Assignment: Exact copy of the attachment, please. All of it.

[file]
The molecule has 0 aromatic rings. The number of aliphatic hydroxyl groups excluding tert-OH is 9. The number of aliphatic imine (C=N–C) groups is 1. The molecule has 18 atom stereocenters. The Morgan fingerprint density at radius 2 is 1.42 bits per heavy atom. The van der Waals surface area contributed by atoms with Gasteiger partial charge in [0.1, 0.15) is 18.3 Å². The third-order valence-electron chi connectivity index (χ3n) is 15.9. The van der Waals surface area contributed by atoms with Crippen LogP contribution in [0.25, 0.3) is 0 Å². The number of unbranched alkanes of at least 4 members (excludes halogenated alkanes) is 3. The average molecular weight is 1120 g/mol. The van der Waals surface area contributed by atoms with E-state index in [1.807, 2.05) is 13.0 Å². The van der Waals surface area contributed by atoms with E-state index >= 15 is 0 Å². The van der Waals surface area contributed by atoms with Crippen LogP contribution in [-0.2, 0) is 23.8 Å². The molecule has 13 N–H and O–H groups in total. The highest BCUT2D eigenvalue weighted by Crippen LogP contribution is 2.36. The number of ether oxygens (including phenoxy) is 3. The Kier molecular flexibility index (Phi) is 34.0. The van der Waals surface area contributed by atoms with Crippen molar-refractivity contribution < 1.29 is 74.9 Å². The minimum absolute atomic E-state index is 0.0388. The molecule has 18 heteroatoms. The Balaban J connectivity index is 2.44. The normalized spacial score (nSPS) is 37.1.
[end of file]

The molecule has 0 aromatic rings. The number of aliphatic hydroxyl groups excluding tert-OH is 9. The number of aliphatic imine (C=N–C) groups is 1. The molecule has 18 atom stereocenters. The Morgan fingerprint density at radius 2 is 1.42 bits per heavy atom. The van der Waals surface area contributed by atoms with Gasteiger partial charge in [0.1, 0.15) is 18.3 Å². The third-order valence-electron chi connectivity index (χ3n) is 15.9. The van der Waals surface area contributed by atoms with Crippen LogP contribution in [0.25, 0.3) is 0 Å². The number of unbranched alkanes of at least 4 members (excludes halogenated alkanes) is 3. The average molecular weight is 1120 g/mol. The van der Waals surface area contributed by atoms with E-state index in [1.807, 2.05) is 13.0 Å². The van der Waals surface area contributed by atoms with E-state index >= 15 is 0 Å². The van der Waals surface area contributed by atoms with Crippen LogP contribution in [-0.2, 0) is 23.8 Å². The molecule has 13 N–H and O–H groups in total. The highest BCUT2D eigenvalue weighted by Crippen LogP contribution is 2.36. The number of ether oxygens (including phenoxy) is 3. The Kier molecular flexibility index (Phi) is 34.0. The van der Waals surface area contributed by atoms with Crippen molar-refractivity contribution < 1.29 is 74.9 Å². The minimum absolute atomic E-state index is 0.0388. The molecule has 18 heteroatoms. The Balaban J connectivity index is 2.44. The normalized spacial score (nSPS) is 37.1.